Innoboard: There is no consistent definition of innovation. Every industry and every department perceive it differently. How would you define innovation as co-founder and CMO at Hackerbay?
Tobias Jost: Innovation for me = hacking. Hacking is the process of overcoming limitations by creating unique and abstract solutions (through a series of rapid, short-term successes). The number of experiments in the field of digital innovation is crucial to its successful outcome in the long term. It’s all about trial and error. To be innovative, you certainly do not have to build everything from scratch– this is a common misconception. Chances are, what you’re trying to achieve has already been done, or at least parts of it. As a result, using existing best practices and assembling them in a new and unique way is actually the most innovative process you can undergo.
For example, due to Moore’s Law (one of the three laws of Hacker Culture), innovation in technology such as the performance capacity of processors increases steadily and certainly over time, simply due to the advancement in software and the proportional decrease in cost of function. Being open and looking out for new inventions, technologies or methods drives innovation within a company in a more general sense. Unfortunately, more and more companies seem to be convincing themselves that they are innovative when they are not: having an ‘innovation department’ is enough for many organizations to convince themselves that they are up to date with cutting-edge technologies. This is part of what we call the Corporate Wasteland. To try and combat this, we at Hackerbay have an Enterprise division where we on-board clients rigorously via thorough technological consultancy methods before we even touch execution.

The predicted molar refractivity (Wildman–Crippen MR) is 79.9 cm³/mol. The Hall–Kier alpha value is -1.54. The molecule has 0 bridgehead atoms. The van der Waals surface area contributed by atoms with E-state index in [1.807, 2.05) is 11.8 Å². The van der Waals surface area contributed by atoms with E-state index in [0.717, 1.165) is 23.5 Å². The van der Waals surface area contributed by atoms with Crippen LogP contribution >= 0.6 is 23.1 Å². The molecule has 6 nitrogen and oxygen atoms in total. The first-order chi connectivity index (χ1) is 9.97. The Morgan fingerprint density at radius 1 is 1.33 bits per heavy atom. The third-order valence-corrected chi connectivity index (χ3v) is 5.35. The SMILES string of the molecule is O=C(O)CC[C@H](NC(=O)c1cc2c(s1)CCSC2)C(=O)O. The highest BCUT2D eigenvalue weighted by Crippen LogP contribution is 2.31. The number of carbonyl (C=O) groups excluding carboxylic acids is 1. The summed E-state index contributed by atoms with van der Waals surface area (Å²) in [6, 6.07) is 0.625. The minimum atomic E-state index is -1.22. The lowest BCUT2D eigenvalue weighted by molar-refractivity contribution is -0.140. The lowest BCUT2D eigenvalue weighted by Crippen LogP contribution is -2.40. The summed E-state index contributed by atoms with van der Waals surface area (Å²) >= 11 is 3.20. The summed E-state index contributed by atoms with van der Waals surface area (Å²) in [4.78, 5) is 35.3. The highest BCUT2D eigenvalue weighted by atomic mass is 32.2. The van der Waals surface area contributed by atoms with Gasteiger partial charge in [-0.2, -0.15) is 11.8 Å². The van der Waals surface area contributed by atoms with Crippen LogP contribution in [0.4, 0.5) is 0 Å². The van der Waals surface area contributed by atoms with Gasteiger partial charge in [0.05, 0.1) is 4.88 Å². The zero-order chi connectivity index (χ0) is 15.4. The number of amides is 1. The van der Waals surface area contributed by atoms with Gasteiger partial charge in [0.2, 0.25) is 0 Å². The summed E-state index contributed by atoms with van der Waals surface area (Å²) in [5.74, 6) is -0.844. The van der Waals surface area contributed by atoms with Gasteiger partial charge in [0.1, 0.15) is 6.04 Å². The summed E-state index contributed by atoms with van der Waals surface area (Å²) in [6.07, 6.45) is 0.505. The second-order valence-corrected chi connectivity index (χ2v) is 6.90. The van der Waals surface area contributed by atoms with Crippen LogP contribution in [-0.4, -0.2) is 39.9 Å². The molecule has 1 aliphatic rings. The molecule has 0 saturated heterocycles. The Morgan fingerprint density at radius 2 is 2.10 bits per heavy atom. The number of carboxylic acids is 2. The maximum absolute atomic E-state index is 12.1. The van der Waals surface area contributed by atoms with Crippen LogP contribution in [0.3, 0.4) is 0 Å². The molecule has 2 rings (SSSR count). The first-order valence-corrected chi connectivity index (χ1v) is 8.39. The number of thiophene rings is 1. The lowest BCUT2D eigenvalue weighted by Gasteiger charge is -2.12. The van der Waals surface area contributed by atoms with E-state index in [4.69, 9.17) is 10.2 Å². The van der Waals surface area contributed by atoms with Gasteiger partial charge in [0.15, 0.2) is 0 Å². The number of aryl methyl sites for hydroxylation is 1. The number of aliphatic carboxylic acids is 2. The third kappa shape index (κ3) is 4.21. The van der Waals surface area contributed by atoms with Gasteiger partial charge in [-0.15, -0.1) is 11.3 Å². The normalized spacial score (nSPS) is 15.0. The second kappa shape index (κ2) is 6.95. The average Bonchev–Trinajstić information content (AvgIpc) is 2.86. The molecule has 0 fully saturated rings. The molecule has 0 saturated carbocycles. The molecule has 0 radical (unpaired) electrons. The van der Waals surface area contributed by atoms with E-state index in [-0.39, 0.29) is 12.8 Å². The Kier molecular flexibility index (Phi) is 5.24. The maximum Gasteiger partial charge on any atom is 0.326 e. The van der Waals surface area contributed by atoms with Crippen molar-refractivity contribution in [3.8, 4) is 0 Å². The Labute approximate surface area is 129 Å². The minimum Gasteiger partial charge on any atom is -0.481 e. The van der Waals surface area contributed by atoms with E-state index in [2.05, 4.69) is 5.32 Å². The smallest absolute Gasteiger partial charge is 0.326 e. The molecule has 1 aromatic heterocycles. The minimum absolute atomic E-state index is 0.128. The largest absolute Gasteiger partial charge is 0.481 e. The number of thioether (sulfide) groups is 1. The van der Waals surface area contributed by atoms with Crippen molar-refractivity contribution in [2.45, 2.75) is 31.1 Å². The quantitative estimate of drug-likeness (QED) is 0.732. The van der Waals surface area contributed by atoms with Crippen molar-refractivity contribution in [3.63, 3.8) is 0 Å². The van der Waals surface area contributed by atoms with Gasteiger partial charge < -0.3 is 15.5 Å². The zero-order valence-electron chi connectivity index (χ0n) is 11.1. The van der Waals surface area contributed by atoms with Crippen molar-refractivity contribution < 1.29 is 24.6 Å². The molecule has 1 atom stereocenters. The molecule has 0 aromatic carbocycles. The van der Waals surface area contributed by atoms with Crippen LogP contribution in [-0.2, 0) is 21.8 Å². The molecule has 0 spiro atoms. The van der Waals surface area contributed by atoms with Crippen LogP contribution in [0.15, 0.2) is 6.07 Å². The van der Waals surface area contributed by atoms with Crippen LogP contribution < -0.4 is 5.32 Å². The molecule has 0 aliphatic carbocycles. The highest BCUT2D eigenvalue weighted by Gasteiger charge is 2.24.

In 2016 you founded Hackerbay as one of the co-founders. What has been the biggest challenge so far? How did you solve it?
At the start, one of the biggest challenges was trying to be unemotional towards the product we were developing, as well as iterating constantly without losing sight of the bigger picture. As a founder your company is your baby, so if you’re too emotionally attached, anyone who criticizes it or who doesn’t understand the value you are trying to deliver comes across as an enemy. But that’s the wrong way to think. You have to iterate on your product constantly to match your customers expectations and fulfil their needs. If you want to avoid getting crazy, it is very important to make decisions on data and logic. It would be stupid to think a preliminary theoretical concept could match practical value, no matter how great you think the idea is. Test the language of your product, A/B test UX/UI of your product, test different approaches when reaching out to prospects, just test everything. But make sure to collect data. The more data you have, the easier it gets to take informed decisions in your journey towards being successful.
During the time in the NFX accelerator program in Silicon Valley, you pivoted your business model and changed your processes several times. What are your lessons learned?
The most difficult challenge for us as a founding team was to adapt the American way of thinking, and evolving our ideas so that we could communicate them efficiently– not only linguistically, but theoretically. Americans have a natural talent of using language when it comes to selling any product. There was a cultural disconnect for us, so it took some time adapting to this attitude. When we came back to Europe, it was rewarding to see that our new outlook on language enabled us to talk and work with Fortune 500 companies, discuss innovation, and ultimately unlock the hidden, digital potential in companies who weren’t as familiar with the American mindset.